Archinect
anchor

To spec or not to spec?

Dec 27 '12 8 Last Comment
Medusa
Dec 27, 12 2:50 pm

So let me preface this with the fact that I've spent all 5 years of my career doing commercial and institutional work (90% of my projects are renovations with lots of selective demolition and strategic reuse).  I did a couple of residential projects when I first graduated, but nothing large or high-end.

So now I'm in the process of buying my first house, which I got pretty cheap given the market conditions here, but it needs "TLC" as realtors like to say.  I'm planning on putting an addition on the back of the house where the existing kitchen currently is, in order to have a new kitchen and dining area that will eventually lead out to a patio.  The house is an old 1940's style Cape Cod, so nothing fancy.  The addition will amount to about 140-160 sf of new space.  I am planning on preparing all the documentation and hiring a GC to do the work.

Should I prepare full specs for this?  I don't know what the standard fare is for a project of this size and scope.  When I was doing residential, we just used to make a book of cut sheets and call out specific materials on the elevations and details.  Does it make sense to prepare a full set of specs, or is this overkill?  This is not a high-end project, but I still want a good level of craftsmanship.  Also, I do not want to end up with GWB from China that will disintegrate my studs.

Thanks in advance.

 

vado retro
Dec 27, 12 3:05 pm

when i did high end residential, we had a spec page. i have reduced scanned drawings although i don't know if the specs are large enough to read. if so, i'd be glad to send them to you.

Orhan AyyüceOrhan Ayyüce
Dec 27, 12 3:26 pm

For a 160 sq. ft. you can pull the builder aside and directly tell to his or her face what you want in 15 minutes. If you want new cabinets, just make a drawing of it and write what you want on the drawing itself. Same for other parts of the addition. Don't overkill unless you want to have a large set of documents for people who are not accustomed for that kind of documentation for that size of a job.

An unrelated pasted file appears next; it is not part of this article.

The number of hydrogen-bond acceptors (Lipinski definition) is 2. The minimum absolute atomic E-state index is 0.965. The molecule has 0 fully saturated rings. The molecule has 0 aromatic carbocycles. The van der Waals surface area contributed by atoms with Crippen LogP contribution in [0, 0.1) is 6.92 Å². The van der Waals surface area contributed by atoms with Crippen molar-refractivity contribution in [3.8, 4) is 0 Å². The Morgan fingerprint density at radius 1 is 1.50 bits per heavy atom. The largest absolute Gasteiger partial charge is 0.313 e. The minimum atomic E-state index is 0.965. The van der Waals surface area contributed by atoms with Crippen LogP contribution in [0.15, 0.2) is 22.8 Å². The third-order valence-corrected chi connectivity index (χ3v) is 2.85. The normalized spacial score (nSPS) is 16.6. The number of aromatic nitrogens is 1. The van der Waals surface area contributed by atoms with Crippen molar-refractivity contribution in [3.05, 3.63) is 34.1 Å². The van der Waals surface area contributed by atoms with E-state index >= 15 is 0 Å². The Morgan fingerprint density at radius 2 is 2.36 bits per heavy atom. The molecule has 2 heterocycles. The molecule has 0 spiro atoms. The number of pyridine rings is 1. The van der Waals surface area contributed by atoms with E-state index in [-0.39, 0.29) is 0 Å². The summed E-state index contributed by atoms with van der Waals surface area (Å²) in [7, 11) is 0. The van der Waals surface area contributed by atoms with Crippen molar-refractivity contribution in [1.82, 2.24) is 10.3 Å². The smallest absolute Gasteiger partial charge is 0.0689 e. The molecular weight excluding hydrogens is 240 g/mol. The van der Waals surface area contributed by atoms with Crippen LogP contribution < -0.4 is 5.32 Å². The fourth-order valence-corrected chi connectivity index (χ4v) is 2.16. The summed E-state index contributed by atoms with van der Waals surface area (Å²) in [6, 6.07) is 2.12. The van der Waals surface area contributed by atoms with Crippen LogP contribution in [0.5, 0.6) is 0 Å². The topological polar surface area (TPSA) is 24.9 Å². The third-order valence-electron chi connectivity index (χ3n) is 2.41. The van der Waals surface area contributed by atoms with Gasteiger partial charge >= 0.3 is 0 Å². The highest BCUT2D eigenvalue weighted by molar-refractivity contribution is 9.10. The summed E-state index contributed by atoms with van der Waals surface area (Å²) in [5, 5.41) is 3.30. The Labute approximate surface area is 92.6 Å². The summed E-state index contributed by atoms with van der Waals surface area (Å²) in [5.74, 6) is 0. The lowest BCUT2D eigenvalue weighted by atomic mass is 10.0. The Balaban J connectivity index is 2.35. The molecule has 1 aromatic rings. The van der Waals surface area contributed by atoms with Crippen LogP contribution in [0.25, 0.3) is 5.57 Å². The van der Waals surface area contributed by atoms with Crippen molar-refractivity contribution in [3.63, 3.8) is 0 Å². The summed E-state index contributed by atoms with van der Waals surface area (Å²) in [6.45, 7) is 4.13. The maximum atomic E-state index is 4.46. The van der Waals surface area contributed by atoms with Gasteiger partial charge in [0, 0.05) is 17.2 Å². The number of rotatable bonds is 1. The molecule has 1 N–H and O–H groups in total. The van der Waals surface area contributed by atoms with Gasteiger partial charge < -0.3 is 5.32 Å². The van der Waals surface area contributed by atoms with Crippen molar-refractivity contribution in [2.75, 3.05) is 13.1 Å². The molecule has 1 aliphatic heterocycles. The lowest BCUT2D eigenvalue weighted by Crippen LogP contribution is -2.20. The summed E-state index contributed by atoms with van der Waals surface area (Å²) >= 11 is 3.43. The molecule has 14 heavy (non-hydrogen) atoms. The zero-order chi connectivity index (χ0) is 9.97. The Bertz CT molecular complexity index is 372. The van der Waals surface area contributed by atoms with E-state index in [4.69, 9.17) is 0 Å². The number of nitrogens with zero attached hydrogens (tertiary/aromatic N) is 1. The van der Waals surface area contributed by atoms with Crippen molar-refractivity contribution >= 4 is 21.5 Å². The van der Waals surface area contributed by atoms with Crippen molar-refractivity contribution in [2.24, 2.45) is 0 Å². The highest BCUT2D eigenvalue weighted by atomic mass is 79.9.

snook_dude
Dec 27, 12 5:14 pm

My experience is you can put all the information on the drawing and not do a spec for an addition of this nature. If you do a spec it will be  filed behind the seat of his pickup.

Think of your addition in the same manner as a large project. Figure out all the things which are important to you then be sure they are carefully considered in your drawings.

You know like door trim window trim, base trim. Contractors like to buy off the shelf  colonial trim and well it might not be what you had in mind.

Loads of luck!

mirrormet
Dec 27, 12 7:00 pm

I have remodeled several houses, and the most effective tool  that got the end results I wanted was to present a picture from a magazine that looked close.  I found a great picture of a beach type fireplace , and the contractor matched it exactly.  

A picture is worth a 1000 words.

  

accesskb
Dec 27, 12 7:18 pm

Do NOT just pull the contractor aside and TELL him/her what you want... Most of the info will probably fly in and out the other ear.

Rusty!
Dec 27, 12 7:40 pm

Do a short-form unifirmat spec book that's about 15 pages long and expands only on most critical components in terms of aesthetics/performance.

If that sentence sounds confusing, just don't worry about it. You'll be fine. 

snook_dude
Dec 28, 12 10:59 am

Work with a contractor who is  a contractor, out one of those guys with a ladder and a pickup, who looks at your plans and says WHATTTTS Ziz?

Medusa
Dec 28, 12 12:24 pm

Thanks for the advice everyone!

  • ×Search in:


Please wait... loading
Please wait... loading